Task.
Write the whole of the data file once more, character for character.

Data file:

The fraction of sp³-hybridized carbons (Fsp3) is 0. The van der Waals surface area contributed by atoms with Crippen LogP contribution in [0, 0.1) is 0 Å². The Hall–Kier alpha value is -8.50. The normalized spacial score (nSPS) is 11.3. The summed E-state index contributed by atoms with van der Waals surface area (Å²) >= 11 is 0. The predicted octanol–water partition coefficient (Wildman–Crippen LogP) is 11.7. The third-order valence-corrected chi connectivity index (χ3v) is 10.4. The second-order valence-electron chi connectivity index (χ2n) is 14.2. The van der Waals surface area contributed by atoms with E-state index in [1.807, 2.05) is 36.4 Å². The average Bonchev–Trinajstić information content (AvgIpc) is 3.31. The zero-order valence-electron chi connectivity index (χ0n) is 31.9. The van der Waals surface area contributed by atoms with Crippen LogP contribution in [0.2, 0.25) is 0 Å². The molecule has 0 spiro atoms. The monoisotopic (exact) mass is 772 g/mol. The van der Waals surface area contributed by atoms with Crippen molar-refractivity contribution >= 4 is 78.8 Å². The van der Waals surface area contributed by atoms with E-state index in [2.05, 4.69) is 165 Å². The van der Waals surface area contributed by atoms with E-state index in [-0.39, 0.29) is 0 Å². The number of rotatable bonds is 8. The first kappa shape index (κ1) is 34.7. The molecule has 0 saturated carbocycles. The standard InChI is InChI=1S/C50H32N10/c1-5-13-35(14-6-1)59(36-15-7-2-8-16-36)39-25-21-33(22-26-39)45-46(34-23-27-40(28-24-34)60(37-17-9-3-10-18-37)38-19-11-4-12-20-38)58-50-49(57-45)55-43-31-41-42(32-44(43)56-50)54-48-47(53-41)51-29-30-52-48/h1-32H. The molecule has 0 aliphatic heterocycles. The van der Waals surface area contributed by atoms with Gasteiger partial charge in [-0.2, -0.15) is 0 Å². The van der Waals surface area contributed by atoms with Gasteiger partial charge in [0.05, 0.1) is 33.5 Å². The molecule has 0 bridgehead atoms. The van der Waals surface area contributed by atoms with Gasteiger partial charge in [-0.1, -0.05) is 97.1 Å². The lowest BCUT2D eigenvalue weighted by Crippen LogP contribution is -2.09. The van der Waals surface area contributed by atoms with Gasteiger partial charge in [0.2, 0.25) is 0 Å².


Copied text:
The fraction of sp³-hybridized carbons (Fsp3) is 0. The van der Waals surface area contributed by atoms with Crippen LogP contribution in [0, 0.1) is 0 Å². The Hall–Kier alpha value is -8.50. The normalized spacial score (nSPS) is 11.3. The summed E-state index contributed by atoms with van der Waals surface area (Å²) >= 11 is 0. The predicted octanol–water partition coefficient (Wildman–Crippen LogP) is 11.7. The third-order valence-corrected chi connectivity index (χ3v) is 10.4. The second-order valence-electron chi connectivity index (χ2n) is 14.2. The van der Waals surface area contributed by atoms with E-state index in [1.807, 2.05) is 36.4 Å². The average Bonchev–Trinajstić information content (AvgIpc) is 3.31. The zero-order valence-electron chi connectivity index (χ0n) is 31.9. The van der Waals surface area contributed by atoms with Crippen LogP contribution in [0.2, 0.25) is 0 Å². The molecule has 0 spiro atoms. The monoisotopic (exact) mass is 772 g/mol. The van der Waals surface area contributed by atoms with Crippen molar-refractivity contribution >= 4 is 78.8 Å². The van der Waals surface area contributed by atoms with E-state index in [2.05, 4.69) is 165 Å². The van der Waals surface area contributed by atoms with E-state index in [-0.39, 0.29) is 0 Å². The number of rotatable bonds is 8. The first kappa shape index (κ1) is 34.7. The molecule has 0 saturated carbocycles. The standard InChI is InChI=1S/C50H32N10/c1-5-13-35(14-6-1)59(36-15-7-2-8-16-36)39-25-21-33(22-26-39)45-46(34-23-27-40(28-24-34)60(37-17-9-3-10-18-37)38-19-11-4-12-20-38)58-50-49(57-45)55-43-31-41-42(32-44(43)56-50)54-48-47(53-41)51-29-30-52-48/h1-32H. The molecule has 0 aliphatic heterocycles. The van der Waals surface area contributed by atoms with Gasteiger partial charge in [-0.2, -0.15) is 0 Å². The van der Waals surface area contributed by atoms with Gasteiger partial charge in [0.05, 0.1) is 33.5 Å². The molecule has 0 bridgehead atoms. The van der Waals surface area contributed by atoms with Gasteiger partial charge in [-0.1, -0.05) is 97.1 Å². The lowest BCUT2D eigenvalue weighted by Crippen LogP contribution is -2.09. The van der Waals surface area contributed by atoms with Gasteiger partial charge in [0.2, 0.25) is 0 Å².